Growing congestion has an impact on logistics across the U.S. Travel is slowing because highways and bridges are in need of repair; overburdened air-traffic control struggles to manage increasingly crowded skies; and port congestion is growing. New super-size container ships which will take longer to unload than older, smaller ships will only make matters worse.

 

One consequence for supply chains is that logistics costs are rising. Secondly, many companies struggle when demand changes quickly. Writing in Harvard Business Review last month, George Stalk, a senior adviser and fellow at Boston Consulting Group and a senior partner at Banyan Family Business Advisors, and Petros Paranikas, a partner and managing director of the Boston Consulting Group, explain, given the lag time before changes in demand are actually felt by different players throughout the chain, their effects are amplified, which may lead to inventory shortages or pile-ups. Then, companies tend to overcompensate by stopping or increasing production lines, and inventory levels can fluctuate wildly. This is the “whipsaw” effect, and congestion can intensify the situation, they explain.

 

The associated costs can be significant. Lost profits from a stockout equal the gross margin of a product—generally in the range of 20 percent to 50 percent, Stalk and Paranikas write. Product overstocks result in discounted prices, which are usually about half to two-thirds of the gross margin, they note.

 

The bottom line is that companies must redesign their supply chains or become victims of the direct and indirect costs of increasing congestion, Stalk and Paranikas believe. However, they explain, companies can minimize the business impact of congestion—and gain a strategic advantage over less-prepared competitors—by enhancing their supply-chain performance in several critical ways.

 

The first is to improve process efficiency. Speeding up value delivery can result in remarkable performance improvements. For instance, a 25 percent reduction in the time needed to deliver a product or service can double the productivity of labor and of working capital, Stalk and Paranikas write.

 

It’s also vital to improve information flows. Supply-chain speed and agility sharply increase when information is shared across the network. Walmart’s Retail Link offers an electronic bridge to the retailer’s suppliers, providing data on sales and inventory levels, and allowing them to download purchase orders, Stalk and Paranikas explain. This close integration gives suppliers a better sense of true demand, which can reduce the effects of congestion throughout the supply chain.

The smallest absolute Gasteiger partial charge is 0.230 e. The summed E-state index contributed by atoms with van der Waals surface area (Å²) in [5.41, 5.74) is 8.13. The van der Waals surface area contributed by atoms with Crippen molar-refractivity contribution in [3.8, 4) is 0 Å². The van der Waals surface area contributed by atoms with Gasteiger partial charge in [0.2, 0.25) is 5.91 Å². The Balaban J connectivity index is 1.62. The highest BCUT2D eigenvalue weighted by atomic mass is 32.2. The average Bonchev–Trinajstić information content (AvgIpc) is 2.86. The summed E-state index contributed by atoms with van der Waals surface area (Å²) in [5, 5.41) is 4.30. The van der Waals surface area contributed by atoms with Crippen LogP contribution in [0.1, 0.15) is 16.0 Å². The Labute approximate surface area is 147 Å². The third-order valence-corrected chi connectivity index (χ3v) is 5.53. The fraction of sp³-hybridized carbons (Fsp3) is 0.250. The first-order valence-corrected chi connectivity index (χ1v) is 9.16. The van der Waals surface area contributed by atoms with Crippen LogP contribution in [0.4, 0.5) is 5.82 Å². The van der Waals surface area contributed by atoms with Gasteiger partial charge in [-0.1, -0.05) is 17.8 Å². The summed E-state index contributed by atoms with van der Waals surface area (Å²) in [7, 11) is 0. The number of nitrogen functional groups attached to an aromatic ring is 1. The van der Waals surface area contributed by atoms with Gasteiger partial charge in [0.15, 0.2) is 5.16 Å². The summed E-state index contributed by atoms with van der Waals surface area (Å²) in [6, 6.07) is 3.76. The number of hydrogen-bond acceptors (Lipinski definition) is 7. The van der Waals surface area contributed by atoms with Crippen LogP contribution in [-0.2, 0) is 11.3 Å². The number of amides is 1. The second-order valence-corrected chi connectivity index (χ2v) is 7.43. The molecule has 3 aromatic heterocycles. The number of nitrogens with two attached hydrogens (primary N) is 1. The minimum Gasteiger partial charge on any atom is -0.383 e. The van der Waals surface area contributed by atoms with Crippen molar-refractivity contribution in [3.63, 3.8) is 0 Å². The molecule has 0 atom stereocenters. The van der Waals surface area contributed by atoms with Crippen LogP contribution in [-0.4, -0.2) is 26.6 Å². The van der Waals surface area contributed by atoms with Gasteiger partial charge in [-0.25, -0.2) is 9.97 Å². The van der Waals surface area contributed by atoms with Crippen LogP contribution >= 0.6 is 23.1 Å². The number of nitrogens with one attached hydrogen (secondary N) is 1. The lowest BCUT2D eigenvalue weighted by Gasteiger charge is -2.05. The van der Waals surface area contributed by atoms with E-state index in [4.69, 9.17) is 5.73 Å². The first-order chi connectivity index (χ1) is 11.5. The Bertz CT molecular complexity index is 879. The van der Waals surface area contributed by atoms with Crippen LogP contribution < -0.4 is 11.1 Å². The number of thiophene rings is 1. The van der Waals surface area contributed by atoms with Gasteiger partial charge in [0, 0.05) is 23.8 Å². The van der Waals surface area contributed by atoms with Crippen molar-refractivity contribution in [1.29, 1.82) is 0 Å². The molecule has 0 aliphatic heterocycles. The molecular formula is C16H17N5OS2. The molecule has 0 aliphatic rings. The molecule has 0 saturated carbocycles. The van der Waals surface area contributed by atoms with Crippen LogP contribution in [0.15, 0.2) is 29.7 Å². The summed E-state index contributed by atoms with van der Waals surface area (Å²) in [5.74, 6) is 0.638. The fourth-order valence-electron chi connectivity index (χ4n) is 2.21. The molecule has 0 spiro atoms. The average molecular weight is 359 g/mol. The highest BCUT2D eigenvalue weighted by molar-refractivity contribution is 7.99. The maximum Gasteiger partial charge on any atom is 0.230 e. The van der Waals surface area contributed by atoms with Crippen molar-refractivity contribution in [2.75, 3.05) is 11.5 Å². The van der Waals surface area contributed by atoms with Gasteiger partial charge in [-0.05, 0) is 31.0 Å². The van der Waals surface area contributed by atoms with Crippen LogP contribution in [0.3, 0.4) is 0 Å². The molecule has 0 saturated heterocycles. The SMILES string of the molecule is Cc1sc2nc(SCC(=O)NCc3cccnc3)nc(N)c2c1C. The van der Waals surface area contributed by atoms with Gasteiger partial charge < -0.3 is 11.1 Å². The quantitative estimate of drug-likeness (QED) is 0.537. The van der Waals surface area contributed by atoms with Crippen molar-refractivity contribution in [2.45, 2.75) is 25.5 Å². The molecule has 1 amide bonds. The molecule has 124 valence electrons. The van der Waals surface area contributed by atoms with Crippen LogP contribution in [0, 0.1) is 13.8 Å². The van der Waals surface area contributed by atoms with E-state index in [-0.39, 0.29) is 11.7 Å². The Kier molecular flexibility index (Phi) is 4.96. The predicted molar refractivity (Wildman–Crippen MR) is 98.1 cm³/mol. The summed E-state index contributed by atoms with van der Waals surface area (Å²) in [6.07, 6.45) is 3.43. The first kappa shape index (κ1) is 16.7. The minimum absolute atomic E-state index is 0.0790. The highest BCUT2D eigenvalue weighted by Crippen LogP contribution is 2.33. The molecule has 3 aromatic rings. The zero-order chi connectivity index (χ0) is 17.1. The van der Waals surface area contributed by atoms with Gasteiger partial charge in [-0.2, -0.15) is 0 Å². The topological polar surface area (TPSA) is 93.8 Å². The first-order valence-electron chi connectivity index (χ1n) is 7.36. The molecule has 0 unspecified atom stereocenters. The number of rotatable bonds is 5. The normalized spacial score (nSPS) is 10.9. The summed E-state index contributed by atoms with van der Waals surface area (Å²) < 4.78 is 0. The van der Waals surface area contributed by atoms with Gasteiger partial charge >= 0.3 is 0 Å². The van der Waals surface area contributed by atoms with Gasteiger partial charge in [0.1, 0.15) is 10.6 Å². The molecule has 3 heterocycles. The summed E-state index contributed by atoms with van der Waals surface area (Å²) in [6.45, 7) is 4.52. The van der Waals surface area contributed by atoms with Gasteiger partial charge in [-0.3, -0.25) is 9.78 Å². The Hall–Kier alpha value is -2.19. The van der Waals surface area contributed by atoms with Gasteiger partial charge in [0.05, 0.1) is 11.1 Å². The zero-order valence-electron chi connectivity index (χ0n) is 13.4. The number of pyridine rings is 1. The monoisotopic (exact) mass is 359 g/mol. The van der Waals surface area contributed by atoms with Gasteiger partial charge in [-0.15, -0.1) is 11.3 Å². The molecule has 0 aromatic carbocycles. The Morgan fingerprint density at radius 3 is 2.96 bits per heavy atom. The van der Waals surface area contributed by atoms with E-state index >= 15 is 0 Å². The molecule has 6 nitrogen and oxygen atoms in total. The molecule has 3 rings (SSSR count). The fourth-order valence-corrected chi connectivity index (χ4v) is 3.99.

The ability to reduce variability can have a significant impact. Much supply-chain variability is self-inflicted, and comes from inadequately informed planning and needless complexity in processes, products, and portfolios, Stalk and Paranikas write. After improving process efficiency, companies should strive to shorten and simplify their supply chains by moving away from high-volume, world-scale plants that make just a few products to smaller plants that make a wider range of products closer to local markets. Increases in unit-production costs are often offset by lower logistics costs, faster replenishment cycles and fewer stockouts and overstocks, the authors believe.

 

Finally, companies should re-evaluate transportation methods. One tactical approach is to make more use of air freight. Air cargo costs per ton are four to six times greater than on-ocean shipping costs, which account for 0.5 percent to two percent of the shelf price of most products, according to Stalk and Paranikas. For the right products—those with high margins, a limited shelf life or short product life cycles such as fashion and technology items—the added costs of air freight are more than offset by the positive impact on profits of fewer stockouts and overstocks, the authors note.

 

Such tactics and strategies for improving supply-chain performance may lead to increased market share, reduced costs and dramatically improved profitability, the authors note. Consequently, companies which act now will be better prepared to seize opportunities as other companies struggle with logistics congestion.

 

What are your thoughts on logistics congestion? Do you see congestion getting worse? If so, is your company rethinking its approach to logistics?